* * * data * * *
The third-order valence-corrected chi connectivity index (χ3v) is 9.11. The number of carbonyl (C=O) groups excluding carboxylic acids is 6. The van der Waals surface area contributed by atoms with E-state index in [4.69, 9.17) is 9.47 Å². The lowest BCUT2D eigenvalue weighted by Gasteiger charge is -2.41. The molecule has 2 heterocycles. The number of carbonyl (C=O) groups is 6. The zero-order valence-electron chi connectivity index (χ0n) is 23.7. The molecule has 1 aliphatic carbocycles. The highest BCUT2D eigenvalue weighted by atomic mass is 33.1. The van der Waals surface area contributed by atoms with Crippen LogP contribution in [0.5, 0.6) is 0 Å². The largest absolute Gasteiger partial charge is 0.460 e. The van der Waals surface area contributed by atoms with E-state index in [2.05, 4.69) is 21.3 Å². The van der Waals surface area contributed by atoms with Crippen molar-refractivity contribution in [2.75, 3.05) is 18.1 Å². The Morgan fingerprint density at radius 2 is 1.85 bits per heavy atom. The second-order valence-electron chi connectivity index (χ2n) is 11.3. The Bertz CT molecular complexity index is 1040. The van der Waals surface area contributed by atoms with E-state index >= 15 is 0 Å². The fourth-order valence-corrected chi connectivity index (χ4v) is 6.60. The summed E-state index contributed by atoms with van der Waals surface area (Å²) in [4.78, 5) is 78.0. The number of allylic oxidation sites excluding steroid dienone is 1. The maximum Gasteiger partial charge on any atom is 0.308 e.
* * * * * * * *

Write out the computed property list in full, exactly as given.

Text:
The third-order valence-corrected chi connectivity index (χ3v) is 9.11. The number of carbonyl (C=O) groups excluding carboxylic acids is 6. The van der Waals surface area contributed by atoms with E-state index in [4.69, 9.17) is 9.47 Å². The lowest BCUT2D eigenvalue weighted by Gasteiger charge is -2.41. The molecule has 2 heterocycles. The number of carbonyl (C=O) groups is 6. The zero-order valence-electron chi connectivity index (χ0n) is 23.7. The molecule has 1 aliphatic carbocycles. The highest BCUT2D eigenvalue weighted by atomic mass is 33.1. The van der Waals surface area contributed by atoms with Crippen LogP contribution in [0.5, 0.6) is 0 Å². The largest absolute Gasteiger partial charge is 0.460 e. The van der Waals surface area contributed by atoms with E-state index in [2.05, 4.69) is 21.3 Å². The van der Waals surface area contributed by atoms with Crippen molar-refractivity contribution in [2.75, 3.05) is 18.1 Å². The Morgan fingerprint density at radius 2 is 1.85 bits per heavy atom. The second-order valence-electron chi connectivity index (χ2n) is 11.3. The Bertz CT molecular complexity index is 1040. The van der Waals surface area contributed by atoms with E-state index >= 15 is 0 Å². The fourth-order valence-corrected chi connectivity index (χ4v) is 6.60. The summed E-state index contributed by atoms with van der Waals surface area (Å²) in [4.78, 5) is 78.0. The number of allylic oxidation sites excluding steroid dienone is 1. The maximum Gasteiger partial charge on any atom is 0.308 e.